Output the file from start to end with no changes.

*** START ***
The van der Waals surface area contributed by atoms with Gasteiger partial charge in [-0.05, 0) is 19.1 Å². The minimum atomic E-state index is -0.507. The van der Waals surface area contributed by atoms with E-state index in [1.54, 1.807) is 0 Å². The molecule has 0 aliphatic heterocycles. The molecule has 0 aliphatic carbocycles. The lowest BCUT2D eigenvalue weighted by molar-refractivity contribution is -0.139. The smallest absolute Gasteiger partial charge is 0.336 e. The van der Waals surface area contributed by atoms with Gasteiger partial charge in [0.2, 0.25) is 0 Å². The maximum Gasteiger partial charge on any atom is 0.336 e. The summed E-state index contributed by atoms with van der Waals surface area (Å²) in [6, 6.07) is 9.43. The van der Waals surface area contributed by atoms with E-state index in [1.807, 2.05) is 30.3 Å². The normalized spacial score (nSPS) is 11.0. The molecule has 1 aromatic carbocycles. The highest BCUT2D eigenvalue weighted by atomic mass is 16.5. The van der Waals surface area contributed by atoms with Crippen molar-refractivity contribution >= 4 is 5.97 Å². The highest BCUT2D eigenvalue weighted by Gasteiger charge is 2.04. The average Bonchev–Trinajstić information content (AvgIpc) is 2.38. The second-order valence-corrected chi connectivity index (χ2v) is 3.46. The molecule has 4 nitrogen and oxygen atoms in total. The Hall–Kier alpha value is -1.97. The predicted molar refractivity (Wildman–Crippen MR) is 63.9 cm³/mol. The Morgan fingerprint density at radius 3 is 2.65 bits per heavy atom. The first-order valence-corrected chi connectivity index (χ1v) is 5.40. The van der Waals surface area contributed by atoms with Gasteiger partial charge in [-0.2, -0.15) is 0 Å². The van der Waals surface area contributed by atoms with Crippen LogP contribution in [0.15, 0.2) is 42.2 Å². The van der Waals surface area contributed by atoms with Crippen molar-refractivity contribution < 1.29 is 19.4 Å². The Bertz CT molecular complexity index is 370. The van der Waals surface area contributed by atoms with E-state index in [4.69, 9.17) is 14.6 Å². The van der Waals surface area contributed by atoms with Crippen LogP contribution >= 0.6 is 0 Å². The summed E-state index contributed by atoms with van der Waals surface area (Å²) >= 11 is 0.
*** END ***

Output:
The van der Waals surface area contributed by atoms with Gasteiger partial charge in [-0.05, 0) is 19.1 Å². The minimum atomic E-state index is -0.507. The van der Waals surface area contributed by atoms with E-state index in [1.54, 1.807) is 0 Å². The molecule has 0 aliphatic heterocycles. The molecule has 0 aliphatic carbocycles. The lowest BCUT2D eigenvalue weighted by molar-refractivity contribution is -0.139. The smallest absolute Gasteiger partial charge is 0.336 e. The van der Waals surface area contributed by atoms with Gasteiger partial charge in [0.2, 0.25) is 0 Å². The maximum Gasteiger partial charge on any atom is 0.336 e. The summed E-state index contributed by atoms with van der Waals surface area (Å²) in [6, 6.07) is 9.43. The van der Waals surface area contributed by atoms with E-state index in [1.807, 2.05) is 30.3 Å². The normalized spacial score (nSPS) is 11.0. The molecule has 1 aromatic carbocycles. The highest BCUT2D eigenvalue weighted by atomic mass is 16.5. The van der Waals surface area contributed by atoms with Crippen molar-refractivity contribution >= 4 is 5.97 Å². The highest BCUT2D eigenvalue weighted by Gasteiger charge is 2.04. The average Bonchev–Trinajstić information content (AvgIpc) is 2.38. The second-order valence-corrected chi connectivity index (χ2v) is 3.46. The molecule has 4 nitrogen and oxygen atoms in total. The Hall–Kier alpha value is -1.97. The predicted molar refractivity (Wildman–Crippen MR) is 63.9 cm³/mol. The Morgan fingerprint density at radius 3 is 2.65 bits per heavy atom. The first-order valence-corrected chi connectivity index (χ1v) is 5.40. The van der Waals surface area contributed by atoms with Gasteiger partial charge in [-0.2, -0.15) is 0 Å². The van der Waals surface area contributed by atoms with Crippen LogP contribution in [0.15, 0.2) is 42.2 Å². The van der Waals surface area contributed by atoms with Crippen molar-refractivity contribution < 1.29 is 19.4 Å². The Bertz CT molecular complexity index is 370. The van der Waals surface area contributed by atoms with E-state index in [4.69, 9.17) is 14.6 Å². The van der Waals surface area contributed by atoms with Crippen LogP contribution >= 0.6 is 0 Å². The summed E-state index contributed by atoms with van der Waals surface area (Å²) >= 11 is 0.